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How I Fell, In Spite Of Good Intentions and Lots of Effort


When I was about 9 years old, I participated in a race on the school playground. I don't remember who I was racing, but it's a fair bet that there was at least one boy involved, which meant I really had to win. I'd heard that in foot races, you're not supposed to look back, you need to pace yourself, you should run on your toes, and more; with all this expert info I was a sure to win.


I lined up with the others at the starting line, and when I heard "Go!" I burst forward, just as I'd seen runners in the Olympics do. My skinny little legs moved as fast as I could make them go, but I could sense other runners were very close (but I did NOT look back!) I pumped my arms faster, and leaned forward, willing my legs to catch up.


My legs did their part, and I was moving forward, but they just could not keep up with what my brain wanted them to do. As my body leaned forward, the ground kept getting closer and closer to my face until, BOOM! I hit the ground and somersaulted over and over! The Girl Scout uniform I was wearing that day had streaks of mud all over it, my beret had flown off, and one of my shoes was . . . well I wasn't sure where it was.


I was disappointed, but had to face the facts: Even though I knew all the great tips, I still stumbled. In fact, part of the reason I stumbled was that I tried to implement all of them.


I had a similar experience in motherhood, except the fall was harder. I wanted to "win" at motherhood, to be a really great mom, but I wasn't sure what that meant. So, I got as much good info as I could and started to implement it--all of it.


Long story short, I soon lost my balance; my body and soul couldn't keep up with the demands of being the perfect wife and mother and, well, let's just say that I lost more than a hat and a shoe. There were some very dark moments in the months and years that followed as I worked through anxiety and depression.


After many years I could see that being a mom really only involves a few, basic essentials:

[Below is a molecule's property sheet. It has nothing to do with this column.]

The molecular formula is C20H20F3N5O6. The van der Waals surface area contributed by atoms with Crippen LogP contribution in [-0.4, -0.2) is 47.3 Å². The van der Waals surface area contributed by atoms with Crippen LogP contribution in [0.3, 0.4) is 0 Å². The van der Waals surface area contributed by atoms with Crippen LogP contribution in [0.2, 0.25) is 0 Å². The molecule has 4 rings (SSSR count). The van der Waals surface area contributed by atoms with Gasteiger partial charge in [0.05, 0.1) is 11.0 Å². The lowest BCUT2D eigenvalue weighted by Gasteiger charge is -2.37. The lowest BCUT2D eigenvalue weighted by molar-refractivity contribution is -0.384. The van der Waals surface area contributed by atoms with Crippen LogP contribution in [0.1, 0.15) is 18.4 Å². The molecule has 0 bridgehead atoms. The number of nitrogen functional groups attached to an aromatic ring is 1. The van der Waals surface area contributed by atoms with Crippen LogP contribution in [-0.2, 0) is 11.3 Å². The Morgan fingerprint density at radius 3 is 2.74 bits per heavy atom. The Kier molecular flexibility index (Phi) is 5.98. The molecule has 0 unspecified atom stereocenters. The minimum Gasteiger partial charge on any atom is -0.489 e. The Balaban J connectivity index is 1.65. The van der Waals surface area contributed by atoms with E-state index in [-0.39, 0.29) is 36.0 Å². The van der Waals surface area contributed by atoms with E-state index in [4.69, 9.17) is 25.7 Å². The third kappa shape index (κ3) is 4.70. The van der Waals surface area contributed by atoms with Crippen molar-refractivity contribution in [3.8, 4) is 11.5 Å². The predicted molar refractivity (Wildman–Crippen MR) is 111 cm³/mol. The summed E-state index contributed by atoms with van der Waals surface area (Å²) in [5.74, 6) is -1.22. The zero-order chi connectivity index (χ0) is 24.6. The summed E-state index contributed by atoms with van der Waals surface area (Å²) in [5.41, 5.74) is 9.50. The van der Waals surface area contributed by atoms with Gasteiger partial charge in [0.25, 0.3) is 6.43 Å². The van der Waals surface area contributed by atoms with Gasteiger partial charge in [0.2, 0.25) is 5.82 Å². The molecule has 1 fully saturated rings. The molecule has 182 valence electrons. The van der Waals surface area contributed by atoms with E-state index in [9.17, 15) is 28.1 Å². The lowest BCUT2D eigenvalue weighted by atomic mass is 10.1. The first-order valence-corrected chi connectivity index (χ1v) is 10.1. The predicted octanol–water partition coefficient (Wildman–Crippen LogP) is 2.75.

First of all, you have to physically care for your child. This is sometimes delightful, sometimes frustrating, and sometimes exhausting, but you don't agonize over whether to do it or not, you just do it, regardless of how you feel.


The second essential is the responsibility of preparing them to face the world. This is more involved and more likely to cause mental agony, because there are SO many ways to approach this. How firm should you be? Should you use consequences for misbehavior, and if so, what, when, and how? And actually, what exactly ARE the things that will prepare them to face the world?


In most situations if you'll give yourself a minute to think, you really do KNOW what you need to teach them. They need to know right and wrong. They need to know how to listen and follow instructions, to learn from you and others in legitimate authority. They need to know how to interact with different people, how to be respectful and not self-centered, and how to express gratitude.


When you know for sure the things that really matter, and you're sure of the kind of person you want your child to be (a person of good character, right?), then the only question is how you're going to teach these things.


These are the things worth thinking about; you DON'T need to be filling mental space with regrets about ways you may have damaged your child's psyche. In fact, if you really commit to helping your kids learn character-building habits, you won't have time for things that you might regret!


When our kids grow up, nobody will be able to tell whether they ate corn puffs or yogurt for breakfast, or if sometimes they were allowed too much TV. But they'll notice good manners, conscientious work habits, and an attitude of humility and respect.


Here's my advice:


  1. Stop agonizing over stuff that doesn't matter, clarify the stuff that really does, and focus on that.

  2. Let go of your own unrealistic expectations--having the perfect house, being the perfect mom, never upsetting your kids, etc.

  3. Stop listening to the screaming voices on social media that invite the comparison-failure loop

You'll have a lot more clarity, and a lot more energy and focus. And you'll be far less likely to stumble and fall!


And if you need help, remember that I've done this before! With really good results! Contact me; let's talk!


All the best,


Kaye










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